The Financial Times of July 25, 2000, reports a legal loophole in the Russian capital market that can leave stockholders with nothing if the company has a cash flow problem. In the United States, if a company is not able to make debt payments, the company can first try to work out the payments privately. If that does not work, then the company enters bankruptcy proceedings, where the legal system decides the allocation of the companies remaining assets. The US legal system, with its large army of expensive lawyers, is often not seen as the most efficient method of resolving conflict, but one can see some benefits when compared to the risky Russian system, which fails to protect investors (who can afford lawyers).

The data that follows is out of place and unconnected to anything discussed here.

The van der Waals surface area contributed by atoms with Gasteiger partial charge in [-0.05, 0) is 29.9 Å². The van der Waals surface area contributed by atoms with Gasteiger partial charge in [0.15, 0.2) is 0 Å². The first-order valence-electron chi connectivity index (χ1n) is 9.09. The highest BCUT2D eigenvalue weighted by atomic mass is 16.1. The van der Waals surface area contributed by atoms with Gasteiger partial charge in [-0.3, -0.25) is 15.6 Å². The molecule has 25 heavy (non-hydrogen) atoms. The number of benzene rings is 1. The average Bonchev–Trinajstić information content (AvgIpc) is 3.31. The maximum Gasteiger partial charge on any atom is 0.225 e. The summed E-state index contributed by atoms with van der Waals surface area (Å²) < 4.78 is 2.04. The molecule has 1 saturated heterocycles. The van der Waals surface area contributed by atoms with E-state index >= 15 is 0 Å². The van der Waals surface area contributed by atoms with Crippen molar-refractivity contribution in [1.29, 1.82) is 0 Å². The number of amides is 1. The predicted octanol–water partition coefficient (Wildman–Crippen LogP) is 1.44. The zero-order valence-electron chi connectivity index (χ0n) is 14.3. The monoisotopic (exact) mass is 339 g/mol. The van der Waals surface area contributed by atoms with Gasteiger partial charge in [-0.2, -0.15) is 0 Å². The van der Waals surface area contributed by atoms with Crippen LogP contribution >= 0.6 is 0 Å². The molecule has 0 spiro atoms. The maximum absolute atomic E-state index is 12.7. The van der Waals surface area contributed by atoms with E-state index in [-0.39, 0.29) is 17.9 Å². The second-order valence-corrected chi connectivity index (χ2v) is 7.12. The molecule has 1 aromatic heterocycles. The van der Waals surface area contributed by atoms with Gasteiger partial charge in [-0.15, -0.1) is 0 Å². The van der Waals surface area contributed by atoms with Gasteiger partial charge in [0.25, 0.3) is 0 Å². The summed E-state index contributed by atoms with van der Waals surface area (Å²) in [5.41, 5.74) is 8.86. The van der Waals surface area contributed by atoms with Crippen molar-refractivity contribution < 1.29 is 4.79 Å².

The Russian system reported on in the Financial Times article, "Russian Oligarchs Take the Bankruptcy Route to Expansion," is a simpler bankruptcy proceeding. When a Russian company cannot make debt payments, the debt-holders take the company to court and receive ownership of the company. Even in viable, profitable companies, if the cash flow is not there to make the debt payments, stockholders can end up with nothing.
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